Insuless: The dangers of living with diabetes without health insurance | Opinion


At the start of 2017, I was living my best life – 24 years old and doing whatever I wanted to without consideration of the consequences. Working in the restaurant industry, not attending school or being tied down to any other obligation, you could often find me at a bar alongside my friends nightly.

That was until I started noticing a tingling sensation in my fingers and my toes around February. This coincided with significant weight loss that I merely attributed to an increased amount of work and too much play. So, I decided to stop partying and begin focusing on my health.

Except I didn’t start focusing on my health, and I kept right along living my edgy lifestyle. In perspective, the ignorance of not listening to my body’s cry for help proved to be detrimental. In March, my best friend celebrated his birthday and naturally, we got a little wild. So much so that I ended up cracking my tailbone, but with all the adrenaline and alcohol pumping through me that night, I didn’t even notice the pain.

The following morning when I woke, I couldn’t even continue lying down and when I sat up, the sharp pain I felt running through my lower back was so excruciating that I didn’t think it would be possible to stand. When I finally forced myself to my feet, I noticed my vision was hazy and attributed this to the newly acquired injury; again, ignoring an obvious cry for help.

A few days would pass, and although the pain was still cutting through me like a knife through butter, became more manageable. However, the blurry vision intensified, which was still accompanied by the occasional tingle in my fingers and toes. How foolish I was to have ignored these signs, though it’s not as if I had many options to take care of them, or my back, because I was living my reckless life without health insurance.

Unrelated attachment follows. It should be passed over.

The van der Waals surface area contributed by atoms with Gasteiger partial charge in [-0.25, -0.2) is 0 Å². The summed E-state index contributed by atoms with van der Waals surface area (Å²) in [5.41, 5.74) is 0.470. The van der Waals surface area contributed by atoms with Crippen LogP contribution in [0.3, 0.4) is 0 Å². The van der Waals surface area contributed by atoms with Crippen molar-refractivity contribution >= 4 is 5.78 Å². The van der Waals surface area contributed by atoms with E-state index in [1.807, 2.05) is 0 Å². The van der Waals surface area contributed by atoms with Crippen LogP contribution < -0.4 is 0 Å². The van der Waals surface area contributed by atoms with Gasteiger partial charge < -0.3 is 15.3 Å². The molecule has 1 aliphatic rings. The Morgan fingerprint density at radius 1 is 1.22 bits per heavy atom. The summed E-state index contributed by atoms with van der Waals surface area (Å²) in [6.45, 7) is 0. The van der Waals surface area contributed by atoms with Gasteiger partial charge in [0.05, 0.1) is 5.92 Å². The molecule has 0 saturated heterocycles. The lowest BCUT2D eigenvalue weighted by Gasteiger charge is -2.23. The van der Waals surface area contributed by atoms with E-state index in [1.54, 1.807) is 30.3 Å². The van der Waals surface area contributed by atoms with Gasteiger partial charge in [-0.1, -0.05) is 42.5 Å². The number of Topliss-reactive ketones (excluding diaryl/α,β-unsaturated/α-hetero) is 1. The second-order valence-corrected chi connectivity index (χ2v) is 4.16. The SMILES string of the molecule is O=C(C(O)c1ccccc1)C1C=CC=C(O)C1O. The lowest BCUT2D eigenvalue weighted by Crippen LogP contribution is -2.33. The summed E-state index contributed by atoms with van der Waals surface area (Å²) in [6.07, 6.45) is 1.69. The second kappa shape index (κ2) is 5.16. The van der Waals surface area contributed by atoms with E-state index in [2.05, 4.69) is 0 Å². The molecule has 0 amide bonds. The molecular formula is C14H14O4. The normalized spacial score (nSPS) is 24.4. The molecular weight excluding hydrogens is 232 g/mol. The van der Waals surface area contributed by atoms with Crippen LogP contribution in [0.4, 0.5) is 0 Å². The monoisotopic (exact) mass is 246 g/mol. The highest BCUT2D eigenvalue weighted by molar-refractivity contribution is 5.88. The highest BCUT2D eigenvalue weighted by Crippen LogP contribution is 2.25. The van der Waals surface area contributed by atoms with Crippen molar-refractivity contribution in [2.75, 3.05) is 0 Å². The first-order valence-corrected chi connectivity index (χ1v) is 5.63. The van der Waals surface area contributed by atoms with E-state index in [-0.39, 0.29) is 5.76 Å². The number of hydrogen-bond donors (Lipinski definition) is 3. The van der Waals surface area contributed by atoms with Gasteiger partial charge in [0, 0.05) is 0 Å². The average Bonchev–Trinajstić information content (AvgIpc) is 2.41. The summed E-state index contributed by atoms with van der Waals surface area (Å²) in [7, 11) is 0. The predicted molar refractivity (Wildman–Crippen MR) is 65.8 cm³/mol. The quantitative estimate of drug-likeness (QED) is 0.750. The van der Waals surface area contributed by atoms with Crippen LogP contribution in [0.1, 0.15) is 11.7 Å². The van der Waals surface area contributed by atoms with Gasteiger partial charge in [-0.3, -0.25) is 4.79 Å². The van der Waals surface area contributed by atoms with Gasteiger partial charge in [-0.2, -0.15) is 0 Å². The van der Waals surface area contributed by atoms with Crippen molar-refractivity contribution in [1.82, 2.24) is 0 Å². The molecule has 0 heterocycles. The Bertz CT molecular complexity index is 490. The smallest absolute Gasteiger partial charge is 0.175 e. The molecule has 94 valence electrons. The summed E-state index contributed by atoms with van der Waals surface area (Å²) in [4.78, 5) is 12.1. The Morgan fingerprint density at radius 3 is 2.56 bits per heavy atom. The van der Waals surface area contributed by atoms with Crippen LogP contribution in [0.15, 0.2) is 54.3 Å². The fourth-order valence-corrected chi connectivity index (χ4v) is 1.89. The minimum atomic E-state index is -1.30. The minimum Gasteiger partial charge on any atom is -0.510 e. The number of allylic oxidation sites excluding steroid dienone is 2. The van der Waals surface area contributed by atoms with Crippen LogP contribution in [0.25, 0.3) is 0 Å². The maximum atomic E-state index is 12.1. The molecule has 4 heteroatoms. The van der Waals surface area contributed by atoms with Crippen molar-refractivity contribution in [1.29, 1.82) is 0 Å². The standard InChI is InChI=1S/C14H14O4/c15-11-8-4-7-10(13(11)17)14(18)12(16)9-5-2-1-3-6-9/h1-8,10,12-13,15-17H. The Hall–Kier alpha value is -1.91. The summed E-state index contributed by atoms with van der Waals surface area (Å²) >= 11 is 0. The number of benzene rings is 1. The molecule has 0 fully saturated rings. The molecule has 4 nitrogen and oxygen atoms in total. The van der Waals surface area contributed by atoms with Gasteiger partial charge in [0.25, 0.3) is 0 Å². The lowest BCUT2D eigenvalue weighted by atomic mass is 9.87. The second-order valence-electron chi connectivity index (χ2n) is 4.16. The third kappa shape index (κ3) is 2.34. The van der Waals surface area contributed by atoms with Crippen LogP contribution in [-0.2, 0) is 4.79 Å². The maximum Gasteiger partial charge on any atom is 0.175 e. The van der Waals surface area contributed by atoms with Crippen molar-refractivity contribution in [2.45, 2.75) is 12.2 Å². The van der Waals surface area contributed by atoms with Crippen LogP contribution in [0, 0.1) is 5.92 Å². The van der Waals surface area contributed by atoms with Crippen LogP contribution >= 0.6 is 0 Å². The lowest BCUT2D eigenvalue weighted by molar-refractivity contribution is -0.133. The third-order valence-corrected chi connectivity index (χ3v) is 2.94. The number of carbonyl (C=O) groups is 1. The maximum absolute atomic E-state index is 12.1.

The situation finally boiled over a week after my friend’s party. I found myself sleepless, dry-mouthed and urinating every ten minutes. Regardless of my health insurance situation, I decided that a visit to the hospital was urgent.

After running numerous tests, the nurse responsible for me nonchalantly returned with the diagnosis, “Your blood sugar is 621, so we’ll be keeping you for a few days.” Noticing the bewildered look on my face she went on, “Oh, did you not know you were diabetic? Consider yourself lucky to be here then, because you could have a heart attack or go into a coma at any minute.”

I was in the hospital for four days and during that time I scoured the internet, desperately searching for ways to cure diabetes. Considering I didn’t have $225,000 for a new pancreas, I decided to look at how I could manage my newly acquired disease and was sickened further by the results.

The rising cost of diabetes management has soared in the United States in recent years. Given my age (27 at the time of this article), the costs associated with diabetes become even more monumental, and that’s for those fortunate to afford health insurance.

Those who do have access to health insurance are spending outrageous amounts of money on insulin, along with blood glucose testing supplies and dietary supplements. Even with benefits, many still succumb to the disease, as having to completely alter your lifestyle and eating habits, such as cutting carbs, are impossible for some.

It has been two years since I was diagnosed with diabetes, and I am still without the healthcare insurance I so desperately seek. I am playing a dangerous game as even a few french fries or a piece of toast can wreak havoc on my blood sugar levels. Some nights I lie in bed fearing if I’ll wake up in the morning, and that’s on a good blood sugar day.

For me, completing my degree is the only way I see it possible to fight the disease. Eventually, I’ll be able to acquire health insurance, and by maintaining an extremely strict diet I may just be able to survive; that is unless you’ve got $225,000 lying around.



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